A Feast for Crows – By George R.R. Martin

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Goodreads Synopsis: It seems too good to be true. After centuries of bitter strife and fatal treachery, the seven powers dividing the land have decimated one another into an uneasy truce. Or so it appears. . . . With the death of the monstrous King Joffrey, Cersei is ruling as regent in King’s Landing. Robb Stark’s demise has broken the back of the Northern rebels, and his siblings are scattered throughout the kingdom like seeds on barren soil. Few legitimate claims to the once desperately sought Iron Throne still exist—or they are held in hands too weak or too distant to wield them effectively. The war, which raged out of control for so long, has burned itself out.

But as in the aftermath of any climactic struggle, it is not long before the survivors, outlaws, renegades, and carrion eaters start to gather, picking over the bones of the dead and fighting for the spoils of the soon-to-be dead. Now in the Seven Kingdoms, as the human crows assemble over a banquet of ashes, daring new plots and dangerous new alliances are formed, while surprising faces—some familiar, others only just appearing—are seen emerging from an ominous twilight of past struggles and chaos to take up the challenges ahead.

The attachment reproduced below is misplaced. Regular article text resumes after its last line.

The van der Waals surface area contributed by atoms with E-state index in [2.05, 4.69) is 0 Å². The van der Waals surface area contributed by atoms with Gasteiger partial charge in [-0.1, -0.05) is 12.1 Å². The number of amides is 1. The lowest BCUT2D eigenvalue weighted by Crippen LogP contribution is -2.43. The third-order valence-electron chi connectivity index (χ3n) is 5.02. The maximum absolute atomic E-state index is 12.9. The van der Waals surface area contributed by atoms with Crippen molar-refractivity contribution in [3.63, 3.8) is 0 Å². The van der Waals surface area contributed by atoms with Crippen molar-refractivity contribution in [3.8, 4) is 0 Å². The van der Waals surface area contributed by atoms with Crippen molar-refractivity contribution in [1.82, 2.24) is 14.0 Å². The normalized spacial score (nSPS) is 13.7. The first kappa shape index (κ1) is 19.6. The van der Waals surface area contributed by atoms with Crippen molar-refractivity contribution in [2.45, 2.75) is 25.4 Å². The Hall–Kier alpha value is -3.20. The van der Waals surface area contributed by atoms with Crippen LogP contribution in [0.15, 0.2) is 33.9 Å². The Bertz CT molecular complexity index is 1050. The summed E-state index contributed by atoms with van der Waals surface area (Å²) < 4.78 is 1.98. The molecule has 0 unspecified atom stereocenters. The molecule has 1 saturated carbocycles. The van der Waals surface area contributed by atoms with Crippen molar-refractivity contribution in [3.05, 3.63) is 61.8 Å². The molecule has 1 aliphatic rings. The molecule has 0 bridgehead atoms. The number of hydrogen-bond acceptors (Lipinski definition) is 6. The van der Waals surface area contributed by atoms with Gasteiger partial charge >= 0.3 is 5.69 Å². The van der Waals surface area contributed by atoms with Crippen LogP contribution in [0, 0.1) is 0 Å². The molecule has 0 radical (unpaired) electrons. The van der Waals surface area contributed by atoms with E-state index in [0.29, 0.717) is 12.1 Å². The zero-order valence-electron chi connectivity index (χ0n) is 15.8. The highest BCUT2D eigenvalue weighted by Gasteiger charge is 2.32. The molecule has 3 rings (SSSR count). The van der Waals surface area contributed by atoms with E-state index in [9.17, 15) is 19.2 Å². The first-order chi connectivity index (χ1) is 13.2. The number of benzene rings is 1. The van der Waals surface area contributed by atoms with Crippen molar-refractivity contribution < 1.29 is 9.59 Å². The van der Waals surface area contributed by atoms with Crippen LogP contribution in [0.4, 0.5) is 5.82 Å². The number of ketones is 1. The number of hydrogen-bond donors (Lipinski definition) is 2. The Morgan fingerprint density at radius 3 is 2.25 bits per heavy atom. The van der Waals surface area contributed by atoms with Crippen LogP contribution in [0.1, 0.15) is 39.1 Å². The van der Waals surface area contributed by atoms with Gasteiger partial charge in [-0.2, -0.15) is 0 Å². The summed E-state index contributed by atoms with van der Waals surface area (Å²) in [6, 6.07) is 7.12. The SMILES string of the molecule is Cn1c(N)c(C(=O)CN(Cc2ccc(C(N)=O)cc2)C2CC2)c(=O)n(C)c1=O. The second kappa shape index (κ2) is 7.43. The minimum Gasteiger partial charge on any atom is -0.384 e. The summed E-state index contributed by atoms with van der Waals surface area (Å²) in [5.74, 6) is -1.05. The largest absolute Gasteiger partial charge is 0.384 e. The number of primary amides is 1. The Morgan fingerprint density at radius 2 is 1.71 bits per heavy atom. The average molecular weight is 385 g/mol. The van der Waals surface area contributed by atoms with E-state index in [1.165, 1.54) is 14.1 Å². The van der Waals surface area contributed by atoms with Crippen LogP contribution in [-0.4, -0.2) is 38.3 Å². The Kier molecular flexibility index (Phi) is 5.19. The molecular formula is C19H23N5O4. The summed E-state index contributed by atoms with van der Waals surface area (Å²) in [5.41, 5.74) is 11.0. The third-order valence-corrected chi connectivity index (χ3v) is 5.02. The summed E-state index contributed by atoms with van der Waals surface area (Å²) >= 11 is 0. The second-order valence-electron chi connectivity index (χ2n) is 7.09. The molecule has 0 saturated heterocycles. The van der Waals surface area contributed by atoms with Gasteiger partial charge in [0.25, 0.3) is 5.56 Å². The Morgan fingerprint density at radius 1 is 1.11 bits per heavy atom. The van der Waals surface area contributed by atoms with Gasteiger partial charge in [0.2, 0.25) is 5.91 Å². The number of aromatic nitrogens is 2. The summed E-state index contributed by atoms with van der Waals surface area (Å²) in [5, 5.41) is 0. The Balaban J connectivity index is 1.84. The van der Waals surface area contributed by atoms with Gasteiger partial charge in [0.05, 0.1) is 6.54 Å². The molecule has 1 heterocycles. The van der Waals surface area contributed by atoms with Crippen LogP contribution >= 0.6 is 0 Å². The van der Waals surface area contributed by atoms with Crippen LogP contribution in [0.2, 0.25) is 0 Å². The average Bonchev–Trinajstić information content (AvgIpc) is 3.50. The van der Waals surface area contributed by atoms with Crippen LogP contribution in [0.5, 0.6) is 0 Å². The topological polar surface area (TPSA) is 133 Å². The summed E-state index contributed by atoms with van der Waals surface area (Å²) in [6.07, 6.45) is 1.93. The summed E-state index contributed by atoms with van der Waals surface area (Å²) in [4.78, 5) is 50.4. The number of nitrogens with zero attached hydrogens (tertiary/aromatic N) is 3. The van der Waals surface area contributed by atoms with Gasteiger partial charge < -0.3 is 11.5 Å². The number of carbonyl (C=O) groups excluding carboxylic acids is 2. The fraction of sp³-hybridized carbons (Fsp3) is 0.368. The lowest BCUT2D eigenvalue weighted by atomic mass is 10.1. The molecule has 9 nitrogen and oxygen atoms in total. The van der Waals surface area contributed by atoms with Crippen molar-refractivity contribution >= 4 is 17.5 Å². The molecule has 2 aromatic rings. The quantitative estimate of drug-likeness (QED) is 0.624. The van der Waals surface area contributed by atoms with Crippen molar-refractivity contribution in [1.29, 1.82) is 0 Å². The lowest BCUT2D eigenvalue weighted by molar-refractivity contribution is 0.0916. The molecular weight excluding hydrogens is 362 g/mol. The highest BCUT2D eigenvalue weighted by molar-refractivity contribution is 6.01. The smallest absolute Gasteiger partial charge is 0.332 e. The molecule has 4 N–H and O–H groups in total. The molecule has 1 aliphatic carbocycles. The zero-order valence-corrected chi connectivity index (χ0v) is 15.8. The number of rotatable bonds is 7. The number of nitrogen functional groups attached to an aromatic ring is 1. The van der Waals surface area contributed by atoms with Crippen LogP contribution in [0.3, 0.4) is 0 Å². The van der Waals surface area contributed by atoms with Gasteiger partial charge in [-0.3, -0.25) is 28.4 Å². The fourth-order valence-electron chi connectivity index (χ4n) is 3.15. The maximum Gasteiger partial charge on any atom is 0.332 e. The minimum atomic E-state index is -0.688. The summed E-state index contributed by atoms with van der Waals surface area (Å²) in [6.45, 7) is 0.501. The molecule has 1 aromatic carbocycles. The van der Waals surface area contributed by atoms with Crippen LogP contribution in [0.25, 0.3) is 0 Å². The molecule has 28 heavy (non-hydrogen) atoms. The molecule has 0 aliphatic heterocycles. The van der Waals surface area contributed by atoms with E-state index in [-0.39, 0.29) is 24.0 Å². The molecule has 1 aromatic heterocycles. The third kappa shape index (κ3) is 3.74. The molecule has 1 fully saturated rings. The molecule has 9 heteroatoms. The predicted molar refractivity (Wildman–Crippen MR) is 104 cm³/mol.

It is a time when the wise and the ambitious, the deceitful and the strong will acquire the skills, the power, and the magic to survive the stark and terrible times that lie before them. It is a time for nobles and commoners, soldiers and sorcerers, assassins and sages to come together and stake their fortunes . . . and their lives. For at a feast for crows, many are the guests—but only a few are the survivors.

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It was so great to return to the series with this book. A lot of people told me not to have high expectations for this one, because it only focused on some of the large Game of Thrones cast, but actually I really enjoyed this book.

It was really nice to have the chance to read from the perspective of other people. I loved Brienne of Tarth, and Jamie Lannister, even Cersi was interesting. And it was even interesting to read about all the problems on the Iron Islands.  I was glad to have a break from reading about Jon Snow (because honestly he’s not my favorite) and the only character I really missed was Tyrion.

I learned a lot about the world of Westros with this book. Like for one I never knew (or had forgotten) that Cersi was in love with Prince Rhaegar. And the story with the Sand Snakes in Dorn was twice as complex in the book than it was in the TV series. Who else loved the storyline with Catelyn Stark? I thought that was fascinating and should have been included in the show.

All in all I really enjoyed the read.  I love how manageable Martin’s chapter lengths are, they’re never so long that you feel like you’re wading through the book.  It was also nice that this book was slightly shorter than some of the rest in the series. In the end I gave this book 4 stars, and I can’t wait to read the next book!

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